Articles - The Woof Meow Show
"Helping You and Your Pet Become Best Friends for Life"
The “Woof-Meow” show is on every Sunday at 8:30PM on WVOM, 103.9FM, the Voice of Maine. Hosted by Don Hanson of Green Acres Kennel Shop, the show focuses on educating dog and cat guardians about their dogs and cats.
AIR DATE: Sunday, May 31st, 2009
GUEST: Don Hanson & Kate Dutra
Feline – Inappropriate Elimination
Inappropriate elimination (Urination and/or Defecation) is when a previously litter box trained cat begins urinating or defecating in areas other than their litter box. This problem can have both medical and behavioral causes.
If you have multiple cats, resolving this problem can be especially difficult because you must first determine which of the cats is eliminating inappropriately. Talk to your veterinarian and they can provide you with a non-toxic, fluorescent dye that you can feed one of the cats. If the cat fed the dye is the one that is urinating outside of the box, their urine will fluoresce when exposed to a black light.
When you know which cat is the problem, have them examined by your veterinarian so they can rule out any medical reasons for the cats change in elimination habits. Medical conditions that can cause inappropriate elimination include: diabetes mellitus, hyperthyroidism, kidney or liver disease, colitis, inflammatory bowel disease, and feline lower urinary tract disease (FLUTD).
Behavioral causes of inappropriate elimination are usually stress related. . Any type of change can be a stressor. Any changes you have made in the desired elimination area should be evaluated.
Cats are very particular about their elimination area. If you have changed anything in the above list prior to the start of this problem, change back and see if the problem resolves. If you have not made any of these changes try cleaning the litter box more frequently.
Changes in diet can also cause changes in elimination habits especially if the new food is causing some digestive upset. If you have recently changed foods, try changing back and see if that helps.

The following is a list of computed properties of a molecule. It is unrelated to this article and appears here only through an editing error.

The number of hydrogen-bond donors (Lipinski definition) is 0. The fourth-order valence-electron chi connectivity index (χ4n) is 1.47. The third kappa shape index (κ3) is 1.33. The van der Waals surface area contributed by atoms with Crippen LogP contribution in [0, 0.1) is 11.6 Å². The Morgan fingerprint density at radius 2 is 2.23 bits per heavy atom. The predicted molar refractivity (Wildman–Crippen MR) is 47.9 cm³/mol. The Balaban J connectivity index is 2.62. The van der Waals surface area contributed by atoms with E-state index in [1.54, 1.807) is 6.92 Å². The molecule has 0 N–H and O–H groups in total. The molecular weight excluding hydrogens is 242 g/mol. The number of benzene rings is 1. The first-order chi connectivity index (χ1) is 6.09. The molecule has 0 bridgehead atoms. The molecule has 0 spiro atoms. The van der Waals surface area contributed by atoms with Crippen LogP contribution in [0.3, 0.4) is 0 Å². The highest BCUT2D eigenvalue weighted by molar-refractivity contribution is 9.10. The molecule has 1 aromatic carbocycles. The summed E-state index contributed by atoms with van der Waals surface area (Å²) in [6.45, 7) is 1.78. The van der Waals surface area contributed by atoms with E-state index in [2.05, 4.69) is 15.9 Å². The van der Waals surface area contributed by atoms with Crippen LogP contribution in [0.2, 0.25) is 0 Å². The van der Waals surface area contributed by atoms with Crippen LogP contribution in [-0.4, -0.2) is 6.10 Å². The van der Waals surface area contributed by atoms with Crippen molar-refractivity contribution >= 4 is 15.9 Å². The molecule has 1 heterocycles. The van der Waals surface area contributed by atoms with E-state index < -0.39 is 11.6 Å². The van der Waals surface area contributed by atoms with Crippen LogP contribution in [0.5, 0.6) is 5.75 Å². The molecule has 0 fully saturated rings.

Changes in medications - If your cat has recently been put on medications or has had a change in the dosage of an existing medication, ask your veterinarian if this could have any effect on elimination habits.
Household changes - The domestic cat is a social species and usually bonds closely with those in its immediate household. The loss of a family member or another pet can trigger depression and grief which can sometimes be enough of a stressor to cause a change in eating, elimination and sleeping habits. Likewise the addition of a new family member, human or animal can also be a stressor. If the elimination problem has started after the addition of a new cat or dog, you will want to work with an animal behavior consultant to assist you in assessing and changing the relationship between the two pets. It is not unheard of for one cat to guard access to the litter box by the other cat. This doesn’t necessarily mean they will fight. It might be as simple as one cat lying at the top of the basement stairs which will prevent the other cat from going downstairs.
A pet behavior consultant can often help restore harmony to your pet family; however, be advised that this does not always work out. Occasionally one needs to make a choice of living with a problem or re-homing one of the pets.
Cats are also very sensitive to everything in their environment and sometimes moving furniture around, changing access to certain rooms or adding or removing furnishings can be a stressor.
Changes outside of the home - If our cat is an “indoor only” cat we tend to believe that they are only concerned about their immediate environment – what’s inside the house. That is not the case. Cats can be very territorial and a new cat or dog in the neighborhood, especially one frequently hanging around your home, can be a stressor. Cats mark their territory with both urine and feces, so inappropriate elimination may be caused by territorial concerns.
When marking territory with feces it is usually left uncovered so it is obvious to other cats in the area. Urinating as a territorial response occurs in two forms; 1) spraying and 2) marking. Spraying typically involves backing up to a vertical surface and spraying urine. Spraying is a very overt act by a confident cat that wants to be seen. Marking involves small drops of urine on a horizontal surface and is usually the result of a non-confident cat that does not want to be observed. Vertical scratching is also a very overt behavior used to mark territory and when combined with spraying and feces marking definitely suggests a territorial component to the cats’ inappropriate elimination.
Other changes in your neighborhood may also be stressors for a cat. New neighbors, noisy rambunctious children, a raccoon family visiting the yard, or a construction project can all be possible triggers for inappropriate elimination.
Notes from The Woof Meow Show, 31MAY09
Last Updated June 1, 2009
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